Pinch yourself because it’s sometime hard to believe in 2017 – but one of the biggest threats your company faces are old-fashioned and simplistic phishing attacks.
A phishing attack, arriving via email, might successfully trick one of your users into unwittingly hand over their password details to a criminal – with a potentially huge impact to your business.
Imagine, for instance, that you are one of the many companies which has chosen to make Microsoft Office 365 a key technology – providing email and collaboration services to your workers.
And then one of your staff receives an email like this:
If your user has received proper security awareness training they might treat the email with suspicion. They might even be smart enough to contact your company’s IT support team and ask them to confirm if the message is legitimate, and what they should do about it.
But all too many users would probably simply click on the link, and find themselves taken to a phishing webpage designed to steal their credentials.
So far, so ordinary. After all, we’ve all read about the danger of phishing attacks many times before.
But things get different when it’s your corporate email system that is being accessed by an unauthorised party.
Once inside your email system, a hacker can access not only your inbox but also your distribution lists. And they can now convincingly pose as a member of your organisation.
For instance, if you were in the business of supplying goods and services to other companies, the hacker can now access your distribution lists and target other companies with convincing emails and realistic-looking invoices.
Messages your customers receive from a hacker who has already compromised your email system are going to look much more convincing, and could result in your clients transferring large sums of money into a scammer's bank account and you losing customer trust and future business.
Remember – this isn’t the case of a hacker forging your email headers to pretend that the messages they are sending are coming from your business’s servers. They really are originating from insider your company’s email system. A compromised business email system.
If you don’t act now to harden your defences and make it difficult for an attacker to breach your Office 365 system via this technique, then you have a ticking time bomb on your hands.
Fortunately, Microsoft has made it easy for Office 365 administrators to set up multi-factor authentication for their users, which adds an additional layer of security.
Even if a user has been tricked into handing over their password (perhaps by a phishing email) or has made the mistake of reusing credentials or chosen a weak, easy-to-crack password, an unauthorised third-party will find it much hard – if not impossible - to gain access to the account.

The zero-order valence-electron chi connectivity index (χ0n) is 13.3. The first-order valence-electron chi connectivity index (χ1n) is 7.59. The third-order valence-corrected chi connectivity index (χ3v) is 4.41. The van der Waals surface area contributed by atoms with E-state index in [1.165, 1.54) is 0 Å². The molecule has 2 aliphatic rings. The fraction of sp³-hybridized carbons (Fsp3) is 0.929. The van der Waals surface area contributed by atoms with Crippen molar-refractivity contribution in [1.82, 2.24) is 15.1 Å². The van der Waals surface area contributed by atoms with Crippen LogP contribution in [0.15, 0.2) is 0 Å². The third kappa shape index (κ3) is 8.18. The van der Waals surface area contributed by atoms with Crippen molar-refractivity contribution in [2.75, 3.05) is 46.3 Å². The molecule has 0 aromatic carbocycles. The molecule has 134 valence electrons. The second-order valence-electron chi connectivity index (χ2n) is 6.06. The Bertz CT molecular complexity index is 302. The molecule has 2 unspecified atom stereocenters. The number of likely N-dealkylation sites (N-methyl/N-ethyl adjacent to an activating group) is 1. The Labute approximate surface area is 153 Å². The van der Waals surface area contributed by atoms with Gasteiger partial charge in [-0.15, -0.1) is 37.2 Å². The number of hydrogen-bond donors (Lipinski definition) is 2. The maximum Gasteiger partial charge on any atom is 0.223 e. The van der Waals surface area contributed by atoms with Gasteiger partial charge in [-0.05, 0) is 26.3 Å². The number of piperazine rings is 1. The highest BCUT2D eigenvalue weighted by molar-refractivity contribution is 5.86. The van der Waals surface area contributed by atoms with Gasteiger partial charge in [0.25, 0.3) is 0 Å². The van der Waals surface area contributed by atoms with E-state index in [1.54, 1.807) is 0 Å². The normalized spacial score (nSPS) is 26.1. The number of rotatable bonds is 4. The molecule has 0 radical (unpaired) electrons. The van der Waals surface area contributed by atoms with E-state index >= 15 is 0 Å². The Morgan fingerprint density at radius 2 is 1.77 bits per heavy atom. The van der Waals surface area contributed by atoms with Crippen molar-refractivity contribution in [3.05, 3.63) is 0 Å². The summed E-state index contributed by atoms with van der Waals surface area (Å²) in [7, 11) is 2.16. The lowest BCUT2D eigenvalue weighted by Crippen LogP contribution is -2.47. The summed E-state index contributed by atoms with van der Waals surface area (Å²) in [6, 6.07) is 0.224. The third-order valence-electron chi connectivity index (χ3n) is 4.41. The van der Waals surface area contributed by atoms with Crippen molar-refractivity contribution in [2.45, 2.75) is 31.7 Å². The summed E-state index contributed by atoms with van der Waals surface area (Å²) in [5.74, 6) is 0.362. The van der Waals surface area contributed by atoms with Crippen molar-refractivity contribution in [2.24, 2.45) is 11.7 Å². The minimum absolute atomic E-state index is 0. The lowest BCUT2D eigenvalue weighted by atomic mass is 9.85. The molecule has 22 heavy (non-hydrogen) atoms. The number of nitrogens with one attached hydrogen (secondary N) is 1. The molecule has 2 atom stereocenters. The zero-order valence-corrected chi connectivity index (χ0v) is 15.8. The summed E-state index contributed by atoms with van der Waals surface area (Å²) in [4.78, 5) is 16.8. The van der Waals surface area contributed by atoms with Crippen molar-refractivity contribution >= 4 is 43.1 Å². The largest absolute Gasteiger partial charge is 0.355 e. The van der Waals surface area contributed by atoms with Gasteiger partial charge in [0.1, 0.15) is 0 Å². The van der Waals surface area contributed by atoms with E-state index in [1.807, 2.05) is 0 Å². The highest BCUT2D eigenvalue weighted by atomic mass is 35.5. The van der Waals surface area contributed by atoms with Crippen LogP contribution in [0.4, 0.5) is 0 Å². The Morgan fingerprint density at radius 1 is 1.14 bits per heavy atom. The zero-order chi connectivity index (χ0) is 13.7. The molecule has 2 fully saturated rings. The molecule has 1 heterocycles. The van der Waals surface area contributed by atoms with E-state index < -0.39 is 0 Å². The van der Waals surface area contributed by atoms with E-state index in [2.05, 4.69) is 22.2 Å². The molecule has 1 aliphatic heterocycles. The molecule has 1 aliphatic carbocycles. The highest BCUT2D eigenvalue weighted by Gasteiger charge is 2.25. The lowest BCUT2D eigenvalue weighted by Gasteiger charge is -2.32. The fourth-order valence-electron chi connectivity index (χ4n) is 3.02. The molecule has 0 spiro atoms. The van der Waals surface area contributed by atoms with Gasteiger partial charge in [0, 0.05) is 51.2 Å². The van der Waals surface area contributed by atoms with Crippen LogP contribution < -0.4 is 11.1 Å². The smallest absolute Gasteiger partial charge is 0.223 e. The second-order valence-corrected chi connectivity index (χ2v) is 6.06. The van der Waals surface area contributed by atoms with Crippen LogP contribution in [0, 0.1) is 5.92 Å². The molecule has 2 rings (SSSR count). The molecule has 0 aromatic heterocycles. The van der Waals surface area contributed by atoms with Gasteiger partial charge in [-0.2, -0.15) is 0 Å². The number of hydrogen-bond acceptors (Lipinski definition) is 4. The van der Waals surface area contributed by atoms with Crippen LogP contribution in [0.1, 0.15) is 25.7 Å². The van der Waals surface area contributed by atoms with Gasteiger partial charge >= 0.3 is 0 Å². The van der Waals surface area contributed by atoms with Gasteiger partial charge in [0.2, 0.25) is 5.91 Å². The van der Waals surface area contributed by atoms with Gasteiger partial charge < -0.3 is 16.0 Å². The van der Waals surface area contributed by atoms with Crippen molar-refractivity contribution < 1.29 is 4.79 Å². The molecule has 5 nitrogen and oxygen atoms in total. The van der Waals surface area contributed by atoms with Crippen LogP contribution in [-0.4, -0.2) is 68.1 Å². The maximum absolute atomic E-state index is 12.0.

Remember. Most of the time the trick to avoiding being hacked is not to make yourself 100% secure, but just to make yourself more difficult and time-consuming to hack than another organisation.
Often it is the case that a less attractive target, making yourself a harder nut to crack, is enough to avoid the unwanted attention of hackers.
But don’t rest on your laurels and think that implementing multi-factor authentication is the end of the road when it comes to securing your business’s Office 365 installation.
There are additional protections you can put in place, such as enforcing strong passwords, managing privacy settings, and forcing the use of Outlook Web Access for users connecting from unmanaged devices (making it harder to download entire email databases). Many of these are described on Microsoft’s Office 365 security webpages.
But perhaps most importantly of all, the key thing is to recognise that most security breaches occur because of human failing.
A sensible defence-in-depth solution always recognises the importance of raising awareness inside your company about security issues, and training staff in best practices on how to avoid putting the business’s data and finances at risk.
Graham Cluley is an award-winning security blogger, researcher and public speaker. He has been working in the computer security industry since the early 1990s, having been employed by companies such as Sophos, McAfee and Dr Solomon's. He has given talks about computer security for some of the world's largest companies, worked with law enforcement agencies on investigations into hacking groups, and regularly appears on TV and radio explaining computer security threats. Graham Cluley was inducted into the InfoSecurity Europe Hall of Fame in 2011, and was given an honorary mention in the "10 Greatest Britons in IT History" for his contribution as a leading authority in internet security.View all posts
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